Of course, this story is primarily believed only by the high elves, and even then, is called into question. The Handmaidens of the Huntress, rabidly hateful of all things masculine, claim Tanil would never have willingly shared herself with another man, particularly Chardun. The church of Chardun ignores the story out of hand, claiming Chardun never would have fallen for the wiles of Tanil to begin with, and he certainly never would have allowed any of his children to be so wayward as to become the patron of the charduni's greatest enemy. Nalthalos, owing his allegiance to Chardun, similarly refutes the claim of being born of Tanil, though the golem-gods creation myth is curiously scant in its details about his origin. The one thing the followers of Nalthalos will say, though, is that they believe their god has some blood relation with That Which Abides. With the death of That Which Abides, even the forsaken elves begin to doubt the story. Still, it continues to circulate amongst the Elven Realms, and those theologians with an interest in the history of That Which Abides and Nalthalos tend to agree with the elven take on the matter. With the death of That Which Abides, however, it is unlikely the truth will ever truly be known.


It is said amongst the faithful of Jandaveos that, before his coming, the elves were lorded over by the titan Mesos, who, while teaching them many arcane secrets, also strictly reined in the often wild, passionate creatures. Hrinruuk still being ascendant, Mesos sought to prove his dominance over the hunter by turning a race previously devoted to the bow towards the art of magic. At this the titan succeeded admirably, and elves that once were dedicated to the ways of Denev and Hrinruuk were soon wielding potent magic's unheard of since the dawn of history. Unfortunately, those who stepped out of line, or whose bloodline never took to sorcery, were harshly punished and oppressed. Jandaveos, son of Tanil and friend to Enkili, lover of freedom in all its forms, simply couldn't bear to see the elves punished so, particularly when it was for little more reason than the titans were having a pissing contest. With Tanil hiding Idra away from Hrinruuk's sight, and Mesos already wary of Enkili's pranks, Jandaveos realized the salvation of the elves would come through none other than himself, or not at all.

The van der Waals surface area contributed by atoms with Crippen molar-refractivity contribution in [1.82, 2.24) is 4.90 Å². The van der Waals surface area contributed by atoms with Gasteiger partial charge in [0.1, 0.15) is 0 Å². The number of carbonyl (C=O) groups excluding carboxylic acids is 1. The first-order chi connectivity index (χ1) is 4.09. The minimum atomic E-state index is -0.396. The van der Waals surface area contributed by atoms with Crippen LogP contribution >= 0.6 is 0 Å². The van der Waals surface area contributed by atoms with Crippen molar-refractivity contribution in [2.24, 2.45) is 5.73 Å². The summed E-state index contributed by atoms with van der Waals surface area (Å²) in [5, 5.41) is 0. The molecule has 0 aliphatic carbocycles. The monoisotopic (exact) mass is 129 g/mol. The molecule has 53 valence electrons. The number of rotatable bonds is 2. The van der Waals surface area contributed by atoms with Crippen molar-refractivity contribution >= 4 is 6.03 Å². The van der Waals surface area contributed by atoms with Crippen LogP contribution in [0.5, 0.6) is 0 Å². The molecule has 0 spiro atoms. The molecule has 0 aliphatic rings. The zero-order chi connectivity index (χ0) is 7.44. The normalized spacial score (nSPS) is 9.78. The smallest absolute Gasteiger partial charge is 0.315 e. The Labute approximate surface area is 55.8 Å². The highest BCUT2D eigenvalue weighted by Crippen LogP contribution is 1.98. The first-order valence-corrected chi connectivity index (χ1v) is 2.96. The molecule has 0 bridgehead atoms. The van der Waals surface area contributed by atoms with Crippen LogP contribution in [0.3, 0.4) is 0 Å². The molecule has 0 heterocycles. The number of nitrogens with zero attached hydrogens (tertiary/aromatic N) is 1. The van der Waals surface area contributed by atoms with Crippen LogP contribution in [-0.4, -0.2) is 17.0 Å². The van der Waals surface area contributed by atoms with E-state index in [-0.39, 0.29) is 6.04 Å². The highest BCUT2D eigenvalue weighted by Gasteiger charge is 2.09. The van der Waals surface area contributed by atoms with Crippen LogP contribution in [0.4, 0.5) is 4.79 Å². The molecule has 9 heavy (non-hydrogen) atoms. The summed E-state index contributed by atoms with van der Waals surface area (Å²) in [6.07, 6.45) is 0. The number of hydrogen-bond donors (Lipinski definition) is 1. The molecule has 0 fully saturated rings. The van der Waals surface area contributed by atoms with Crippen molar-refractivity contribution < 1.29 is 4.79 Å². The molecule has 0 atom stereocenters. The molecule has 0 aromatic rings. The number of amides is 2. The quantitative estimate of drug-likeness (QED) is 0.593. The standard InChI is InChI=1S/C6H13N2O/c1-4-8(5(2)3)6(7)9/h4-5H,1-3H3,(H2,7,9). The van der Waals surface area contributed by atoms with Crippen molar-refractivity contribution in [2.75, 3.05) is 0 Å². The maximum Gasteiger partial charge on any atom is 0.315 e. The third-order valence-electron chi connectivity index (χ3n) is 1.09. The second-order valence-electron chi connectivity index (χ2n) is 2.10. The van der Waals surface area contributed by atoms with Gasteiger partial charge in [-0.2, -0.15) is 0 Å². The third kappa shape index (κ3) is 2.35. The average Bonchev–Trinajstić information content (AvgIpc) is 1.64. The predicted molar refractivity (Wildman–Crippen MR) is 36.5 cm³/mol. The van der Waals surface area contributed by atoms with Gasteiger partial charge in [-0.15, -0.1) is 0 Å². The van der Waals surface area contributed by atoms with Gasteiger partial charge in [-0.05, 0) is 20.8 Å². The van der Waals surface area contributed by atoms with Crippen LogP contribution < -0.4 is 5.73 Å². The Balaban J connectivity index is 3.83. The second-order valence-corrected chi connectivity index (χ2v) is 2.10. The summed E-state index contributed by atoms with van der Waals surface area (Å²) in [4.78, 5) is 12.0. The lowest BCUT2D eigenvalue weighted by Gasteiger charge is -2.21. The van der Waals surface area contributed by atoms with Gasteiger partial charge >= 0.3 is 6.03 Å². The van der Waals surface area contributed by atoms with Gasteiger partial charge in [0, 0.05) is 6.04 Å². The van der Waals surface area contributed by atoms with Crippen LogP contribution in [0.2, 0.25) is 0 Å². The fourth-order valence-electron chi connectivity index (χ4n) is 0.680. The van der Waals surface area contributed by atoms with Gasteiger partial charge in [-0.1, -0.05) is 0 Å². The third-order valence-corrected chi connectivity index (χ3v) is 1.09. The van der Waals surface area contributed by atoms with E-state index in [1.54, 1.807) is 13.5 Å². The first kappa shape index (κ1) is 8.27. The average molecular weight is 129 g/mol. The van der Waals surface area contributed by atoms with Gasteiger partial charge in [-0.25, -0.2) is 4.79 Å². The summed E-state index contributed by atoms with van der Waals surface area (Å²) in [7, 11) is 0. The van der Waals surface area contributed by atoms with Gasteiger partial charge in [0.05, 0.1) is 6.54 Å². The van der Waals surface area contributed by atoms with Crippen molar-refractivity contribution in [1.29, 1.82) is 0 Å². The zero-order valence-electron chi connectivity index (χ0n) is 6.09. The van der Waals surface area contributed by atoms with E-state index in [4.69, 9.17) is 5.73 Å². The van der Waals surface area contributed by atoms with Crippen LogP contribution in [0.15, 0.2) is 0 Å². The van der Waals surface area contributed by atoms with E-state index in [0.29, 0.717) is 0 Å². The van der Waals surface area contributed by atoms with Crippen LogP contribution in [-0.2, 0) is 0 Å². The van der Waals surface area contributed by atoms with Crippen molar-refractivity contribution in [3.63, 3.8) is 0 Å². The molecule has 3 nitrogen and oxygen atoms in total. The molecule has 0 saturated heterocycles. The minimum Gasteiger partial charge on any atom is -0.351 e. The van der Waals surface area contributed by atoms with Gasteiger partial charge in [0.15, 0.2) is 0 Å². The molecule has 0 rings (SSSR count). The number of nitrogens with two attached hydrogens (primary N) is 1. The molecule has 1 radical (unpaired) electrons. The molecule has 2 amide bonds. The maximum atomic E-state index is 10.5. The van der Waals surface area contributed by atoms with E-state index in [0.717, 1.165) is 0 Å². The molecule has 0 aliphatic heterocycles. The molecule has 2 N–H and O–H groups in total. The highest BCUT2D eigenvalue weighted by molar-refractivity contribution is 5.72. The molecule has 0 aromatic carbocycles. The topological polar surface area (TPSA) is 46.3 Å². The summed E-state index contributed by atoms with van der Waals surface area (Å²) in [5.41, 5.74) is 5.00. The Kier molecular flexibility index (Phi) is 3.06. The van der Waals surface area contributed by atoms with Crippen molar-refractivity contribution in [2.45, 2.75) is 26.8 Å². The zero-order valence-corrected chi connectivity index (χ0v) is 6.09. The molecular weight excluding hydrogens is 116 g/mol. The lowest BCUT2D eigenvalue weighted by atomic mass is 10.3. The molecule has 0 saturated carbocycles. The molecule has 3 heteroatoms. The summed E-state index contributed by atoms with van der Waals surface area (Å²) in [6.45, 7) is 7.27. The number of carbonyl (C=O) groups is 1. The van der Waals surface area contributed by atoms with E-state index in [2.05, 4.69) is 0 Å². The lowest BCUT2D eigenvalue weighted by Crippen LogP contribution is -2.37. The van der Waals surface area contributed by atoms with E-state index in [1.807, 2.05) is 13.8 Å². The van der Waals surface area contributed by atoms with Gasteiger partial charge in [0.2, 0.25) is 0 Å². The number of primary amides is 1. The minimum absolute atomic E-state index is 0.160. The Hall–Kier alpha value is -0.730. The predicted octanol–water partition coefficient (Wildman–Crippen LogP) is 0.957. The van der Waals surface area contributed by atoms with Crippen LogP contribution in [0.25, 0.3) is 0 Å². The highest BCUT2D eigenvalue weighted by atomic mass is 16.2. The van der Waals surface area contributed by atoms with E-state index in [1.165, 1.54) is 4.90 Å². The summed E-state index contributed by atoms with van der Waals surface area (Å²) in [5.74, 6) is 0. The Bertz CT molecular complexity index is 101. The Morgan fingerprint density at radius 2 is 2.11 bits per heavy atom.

Cloaking himself in illusions and lies taught to him by the masters of stealth - Tanil, Hrinruuk and Enkili - Jandaveos hid himself amongst the elven tribes, disguising himself as one of their number. He gleaned much arcane knowledge from the Sire of Sorcery, knowledge that the titan had zealously guarded from all but the elves up until this point. Mesos was arrogant enough to believe they never would completely understand it to begin with, but he taught them anyway in the hopes of testing their limits. Acting as little more than a humble aspirant and apprentice, Jandaveos was also able to steal glimpses into some of Mesos magical studies and watch while the titan wove together magical creations the likes of which none had ever seen. Though Miridum was a goddess of wizards, Jandaveos became a patron to both wizards and sorcerers, particularly those devoted to the school of Illusion, at which he had become quite adept as he masked his true self away from Mesos.

It was from Jandaveos trickery that the first high magi of the elves came into existence, that their first wizard traditions were born. Subtle nuances that mortal eyes never would have perceived in Mesos spellcasting were picked up on by Jandaveos, who would then explain it to the elves in terms they could understand. Over the years - some say centuries - the elven wizards began to become some of the most powerful, even eclipsing those who worshipped Miridum (who was often forced to hide away from the Sire of Sorcery, usually living in the shadow of either Mormo or Hedrada). With their power, they also began to look curiously upon the enigmatic, humble figure who shared his knowledge so readily with them. Slowly, as rumor of this figure spread, some began to suspect him for just what he was. As Mesos' interest in the elves began to wane, Jandaveos cults began to grow.